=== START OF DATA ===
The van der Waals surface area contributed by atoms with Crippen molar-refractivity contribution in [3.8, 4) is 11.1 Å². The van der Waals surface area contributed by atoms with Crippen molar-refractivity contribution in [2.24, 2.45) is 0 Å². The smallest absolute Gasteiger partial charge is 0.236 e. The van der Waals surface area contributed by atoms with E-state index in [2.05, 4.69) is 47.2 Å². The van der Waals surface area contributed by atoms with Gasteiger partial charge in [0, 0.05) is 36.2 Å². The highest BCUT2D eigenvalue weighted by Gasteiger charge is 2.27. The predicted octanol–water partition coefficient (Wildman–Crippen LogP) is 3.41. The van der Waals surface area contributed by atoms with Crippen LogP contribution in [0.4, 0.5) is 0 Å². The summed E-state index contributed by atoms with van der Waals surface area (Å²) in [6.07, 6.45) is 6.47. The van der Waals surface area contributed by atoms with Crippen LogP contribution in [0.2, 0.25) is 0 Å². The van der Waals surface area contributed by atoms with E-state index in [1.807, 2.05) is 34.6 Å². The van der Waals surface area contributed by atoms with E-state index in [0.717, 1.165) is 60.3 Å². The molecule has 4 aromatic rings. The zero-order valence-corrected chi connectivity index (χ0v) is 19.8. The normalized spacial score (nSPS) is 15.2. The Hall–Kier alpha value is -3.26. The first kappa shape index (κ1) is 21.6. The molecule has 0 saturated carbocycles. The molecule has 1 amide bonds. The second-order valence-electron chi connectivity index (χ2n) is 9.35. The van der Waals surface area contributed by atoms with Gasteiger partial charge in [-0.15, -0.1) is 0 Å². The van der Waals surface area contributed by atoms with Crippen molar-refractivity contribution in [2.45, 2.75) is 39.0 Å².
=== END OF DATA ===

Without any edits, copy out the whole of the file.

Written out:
The van der Waals surface area contributed by atoms with Crippen molar-refractivity contribution in [3.8, 4) is 11.1 Å². The van der Waals surface area contributed by atoms with Crippen molar-refractivity contribution in [2.24, 2.45) is 0 Å². The smallest absolute Gasteiger partial charge is 0.236 e. The van der Waals surface area contributed by atoms with E-state index in [2.05, 4.69) is 47.2 Å². The van der Waals surface area contributed by atoms with Gasteiger partial charge in [0, 0.05) is 36.2 Å². The highest BCUT2D eigenvalue weighted by Gasteiger charge is 2.27. The predicted octanol–water partition coefficient (Wildman–Crippen LogP) is 3.41. The van der Waals surface area contributed by atoms with Crippen LogP contribution in [0.4, 0.5) is 0 Å². The summed E-state index contributed by atoms with van der Waals surface area (Å²) in [6.07, 6.45) is 6.47. The van der Waals surface area contributed by atoms with Crippen LogP contribution in [0.2, 0.25) is 0 Å². The van der Waals surface area contributed by atoms with E-state index in [1.807, 2.05) is 34.6 Å². The van der Waals surface area contributed by atoms with E-state index in [0.717, 1.165) is 60.3 Å². The molecule has 4 aromatic rings. The zero-order valence-corrected chi connectivity index (χ0v) is 19.8. The normalized spacial score (nSPS) is 15.2. The Hall–Kier alpha value is -3.26. The first kappa shape index (κ1) is 21.6. The molecule has 0 saturated carbocycles. The molecule has 1 amide bonds. The second-order valence-electron chi connectivity index (χ2n) is 9.35. The van der Waals surface area contributed by atoms with Gasteiger partial charge in [-0.15, -0.1) is 0 Å². The van der Waals surface area contributed by atoms with Crippen molar-refractivity contribution in [2.45, 2.75) is 39.0 Å².